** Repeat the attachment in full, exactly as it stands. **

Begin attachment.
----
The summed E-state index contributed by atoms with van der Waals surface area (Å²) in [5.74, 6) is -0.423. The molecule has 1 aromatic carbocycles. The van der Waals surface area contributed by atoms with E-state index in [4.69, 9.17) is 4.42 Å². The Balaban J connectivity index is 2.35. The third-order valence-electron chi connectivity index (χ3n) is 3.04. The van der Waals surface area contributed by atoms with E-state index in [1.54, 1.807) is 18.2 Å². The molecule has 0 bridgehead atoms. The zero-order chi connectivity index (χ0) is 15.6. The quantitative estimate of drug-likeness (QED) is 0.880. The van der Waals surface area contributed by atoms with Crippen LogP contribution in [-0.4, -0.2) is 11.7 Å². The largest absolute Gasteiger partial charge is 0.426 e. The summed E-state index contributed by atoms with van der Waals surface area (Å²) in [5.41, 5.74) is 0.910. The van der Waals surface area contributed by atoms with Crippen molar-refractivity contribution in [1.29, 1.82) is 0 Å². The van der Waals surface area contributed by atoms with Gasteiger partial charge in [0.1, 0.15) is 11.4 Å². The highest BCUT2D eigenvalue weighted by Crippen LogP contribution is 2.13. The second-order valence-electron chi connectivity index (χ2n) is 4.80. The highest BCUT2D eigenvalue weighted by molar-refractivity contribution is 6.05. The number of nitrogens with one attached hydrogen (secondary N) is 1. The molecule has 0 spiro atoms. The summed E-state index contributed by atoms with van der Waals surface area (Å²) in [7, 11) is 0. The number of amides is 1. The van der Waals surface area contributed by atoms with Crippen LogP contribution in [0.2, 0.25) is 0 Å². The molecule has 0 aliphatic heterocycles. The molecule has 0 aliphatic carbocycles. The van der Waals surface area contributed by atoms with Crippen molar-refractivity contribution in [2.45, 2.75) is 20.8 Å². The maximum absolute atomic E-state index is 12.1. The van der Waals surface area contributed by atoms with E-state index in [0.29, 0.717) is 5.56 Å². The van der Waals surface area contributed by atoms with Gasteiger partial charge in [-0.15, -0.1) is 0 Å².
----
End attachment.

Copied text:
The summed E-state index contributed by atoms with van der Waals surface area (Å²) in [5.74, 6) is -0.423. The molecule has 1 aromatic carbocycles. The van der Waals surface area contributed by atoms with E-state index in [4.69, 9.17) is 4.42 Å². The Balaban J connectivity index is 2.35. The third-order valence-electron chi connectivity index (χ3n) is 3.04. The van der Waals surface area contributed by atoms with E-state index in [1.54, 1.807) is 18.2 Å². The molecule has 0 bridgehead atoms. The zero-order chi connectivity index (χ0) is 15.6. The quantitative estimate of drug-likeness (QED) is 0.880. The van der Waals surface area contributed by atoms with Crippen LogP contribution in [-0.4, -0.2) is 11.7 Å². The largest absolute Gasteiger partial charge is 0.426 e. The summed E-state index contributed by atoms with van der Waals surface area (Å²) in [5.41, 5.74) is 0.910. The van der Waals surface area contributed by atoms with Crippen molar-refractivity contribution in [1.29, 1.82) is 0 Å². The van der Waals surface area contributed by atoms with Gasteiger partial charge in [0.1, 0.15) is 11.4 Å². The highest BCUT2D eigenvalue weighted by Crippen LogP contribution is 2.13. The second-order valence-electron chi connectivity index (χ2n) is 4.80. The highest BCUT2D eigenvalue weighted by molar-refractivity contribution is 6.05. The number of nitrogens with one attached hydrogen (secondary N) is 1. The molecule has 0 spiro atoms. The summed E-state index contributed by atoms with van der Waals surface area (Å²) in [7, 11) is 0. The number of amides is 1. The van der Waals surface area contributed by atoms with Crippen LogP contribution in [0.2, 0.25) is 0 Å². The molecule has 0 aliphatic heterocycles. The molecule has 0 aliphatic carbocycles. The van der Waals surface area contributed by atoms with Crippen molar-refractivity contribution in [2.45, 2.75) is 20.8 Å². The maximum absolute atomic E-state index is 12.1. The van der Waals surface area contributed by atoms with E-state index in [0.29, 0.717) is 5.56 Å². The van der Waals surface area contributed by atoms with Gasteiger partial charge in [-0.15, -0.1) is 0 Å².